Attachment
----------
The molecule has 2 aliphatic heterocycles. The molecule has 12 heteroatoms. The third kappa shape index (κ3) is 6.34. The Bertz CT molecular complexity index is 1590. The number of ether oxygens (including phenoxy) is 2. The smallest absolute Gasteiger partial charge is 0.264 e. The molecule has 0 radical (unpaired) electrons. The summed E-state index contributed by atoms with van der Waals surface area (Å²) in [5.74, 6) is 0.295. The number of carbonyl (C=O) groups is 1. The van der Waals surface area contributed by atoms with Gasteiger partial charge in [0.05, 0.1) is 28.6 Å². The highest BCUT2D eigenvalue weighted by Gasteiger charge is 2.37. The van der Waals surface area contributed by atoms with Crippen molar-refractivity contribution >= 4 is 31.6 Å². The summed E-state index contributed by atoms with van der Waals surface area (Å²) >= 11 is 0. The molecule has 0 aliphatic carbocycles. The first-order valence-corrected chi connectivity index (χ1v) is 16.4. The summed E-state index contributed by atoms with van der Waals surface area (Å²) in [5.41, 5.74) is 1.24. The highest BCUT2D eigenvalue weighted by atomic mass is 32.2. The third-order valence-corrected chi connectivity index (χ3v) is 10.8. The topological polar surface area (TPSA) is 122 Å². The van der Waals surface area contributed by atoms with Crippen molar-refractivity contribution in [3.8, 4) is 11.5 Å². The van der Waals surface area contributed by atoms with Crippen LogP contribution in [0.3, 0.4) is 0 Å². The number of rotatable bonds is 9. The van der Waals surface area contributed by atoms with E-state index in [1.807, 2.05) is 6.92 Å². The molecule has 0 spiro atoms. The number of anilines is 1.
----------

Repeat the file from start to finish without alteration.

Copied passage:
The molecule has 2 aliphatic heterocycles. The molecule has 12 heteroatoms. The third kappa shape index (κ3) is 6.34. The Bertz CT molecular complexity index is 1590. The number of ether oxygens (including phenoxy) is 2. The smallest absolute Gasteiger partial charge is 0.264 e. The molecule has 0 radical (unpaired) electrons. The summed E-state index contributed by atoms with van der Waals surface area (Å²) in [5.74, 6) is 0.295. The number of carbonyl (C=O) groups is 1. The van der Waals surface area contributed by atoms with Gasteiger partial charge in [0.05, 0.1) is 28.6 Å². The highest BCUT2D eigenvalue weighted by Gasteiger charge is 2.37. The van der Waals surface area contributed by atoms with Crippen molar-refractivity contribution >= 4 is 31.6 Å². The summed E-state index contributed by atoms with van der Waals surface area (Å²) >= 11 is 0. The molecule has 0 aliphatic carbocycles. The first-order valence-corrected chi connectivity index (χ1v) is 16.4. The summed E-state index contributed by atoms with van der Waals surface area (Å²) in [5.41, 5.74) is 1.24. The highest BCUT2D eigenvalue weighted by atomic mass is 32.2. The third-order valence-corrected chi connectivity index (χ3v) is 10.8. The topological polar surface area (TPSA) is 122 Å². The van der Waals surface area contributed by atoms with Crippen molar-refractivity contribution in [3.8, 4) is 11.5 Å². The van der Waals surface area contributed by atoms with Crippen LogP contribution in [0.3, 0.4) is 0 Å². The number of rotatable bonds is 9. The van der Waals surface area contributed by atoms with E-state index in [1.807, 2.05) is 6.92 Å². The molecule has 0 spiro atoms. The number of anilines is 1.